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Old 24-01-2017, 20:26   #1
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NMEA 0183 Baud Rate

From what I've read, NMEA 0183 specifies a baud rate of 4800. I'm in discussions with an equipment vendor who has supplied a piece of kit that is set for 9600, which they say they chose "based on research".

I'd like to be on firm ground in my discussions with them so I seek advice from the knowledgable. Am I correct in assuming that most of the recreational marine electronics has used 4800?

Cheers, Graeme
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Old 24-01-2017, 20:38   #2
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Re: NMEA 0183 Baud Rate

It's 4800 or 38.4k for AIS,
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Old 24-01-2017, 20:47   #3
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Re: NMEA 0183 Baud Rate

From NMEA Directly:

NMEA 0183 Standard

The NMEA 0183 Interface Standard defines electrical signal requirements, data transmission protocol and time, and specific sentence formats for a 4800-baud serial data bus. Each bus may have only one talker but many listeners. This standard is intended to support one-way serial data transmission from a single talker to one or more listeners. This data is in printable ASCII form and may include information such as position, speed, depth, frequency allocation, etc.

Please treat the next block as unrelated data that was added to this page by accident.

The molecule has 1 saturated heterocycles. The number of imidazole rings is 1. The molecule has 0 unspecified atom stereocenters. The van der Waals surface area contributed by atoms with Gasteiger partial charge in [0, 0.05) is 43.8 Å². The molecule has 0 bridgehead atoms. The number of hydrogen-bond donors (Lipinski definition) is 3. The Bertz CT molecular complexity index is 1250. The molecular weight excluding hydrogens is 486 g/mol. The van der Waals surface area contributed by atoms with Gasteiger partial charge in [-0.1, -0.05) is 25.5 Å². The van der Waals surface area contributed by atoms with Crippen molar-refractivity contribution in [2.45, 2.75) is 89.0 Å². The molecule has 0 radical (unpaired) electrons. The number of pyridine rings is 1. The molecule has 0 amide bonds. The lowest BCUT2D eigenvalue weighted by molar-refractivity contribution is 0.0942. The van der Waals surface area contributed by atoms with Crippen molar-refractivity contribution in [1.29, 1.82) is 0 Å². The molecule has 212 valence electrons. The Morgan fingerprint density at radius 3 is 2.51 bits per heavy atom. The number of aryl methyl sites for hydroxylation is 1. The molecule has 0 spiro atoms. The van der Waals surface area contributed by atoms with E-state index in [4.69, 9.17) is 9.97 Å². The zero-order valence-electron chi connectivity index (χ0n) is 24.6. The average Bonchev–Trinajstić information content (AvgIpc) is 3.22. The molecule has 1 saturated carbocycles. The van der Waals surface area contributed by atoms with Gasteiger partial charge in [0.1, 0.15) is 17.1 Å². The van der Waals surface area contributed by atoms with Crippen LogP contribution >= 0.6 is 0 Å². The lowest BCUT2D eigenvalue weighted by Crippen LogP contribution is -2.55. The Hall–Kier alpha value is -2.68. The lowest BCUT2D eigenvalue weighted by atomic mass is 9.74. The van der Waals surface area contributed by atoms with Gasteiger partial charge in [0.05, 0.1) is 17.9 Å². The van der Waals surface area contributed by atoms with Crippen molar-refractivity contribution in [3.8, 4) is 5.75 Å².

Version 4.10 cancels and replaces NMEA 0183 V 4.00, published in November 2008, and constitutes a technical revision. Version 4.10 includes updates to AIS new sentences due to changes at ITU. Version 4.10 expands the GNS sentences to include Galileo. This version also includes a new wiring diagram published in collaboration with RTCM and the USCG. There some new sentences as well. It is in theory backward compatible to version NMEA 0183 2.00.

Any updates to Version 4.10 within a one-year period from the date of purchase can be downloaded at National Marine Electronics Association - NMEA or e-mailed to you at no charge. All funds are in U.S. dollars.


The NMEA 0183 Manufacturer's Mnemonic Code is provided gratis to the industry. Click here for the form

There is also a high-speed addendum to NMEA 0183 V 4.10, called NMEA 0183-HS (High Speed) Version 1.01. This standard operates at a 38.4K-baud rate. Specific sentence formats are common to both NMEA 0183 and NMEA 0183-HS and are defined in the NMEA 0183. The NMEA 0183-HS sells for $140 for members and $250 for non-members for the electronic version. A paper version is available for $200 for members and $300 for non-members, plus shipping/handling. All funds are in U.S. dollars.
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Old 24-01-2017, 22:19   #4
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Re: NMEA 0183 Baud Rate

Thanks chaps. I can now engage the vendor with more brio.
I assume version 4.10 remains 4800?
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Old 24-01-2017, 23:25   #5
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Re: NMEA 0183 Baud Rate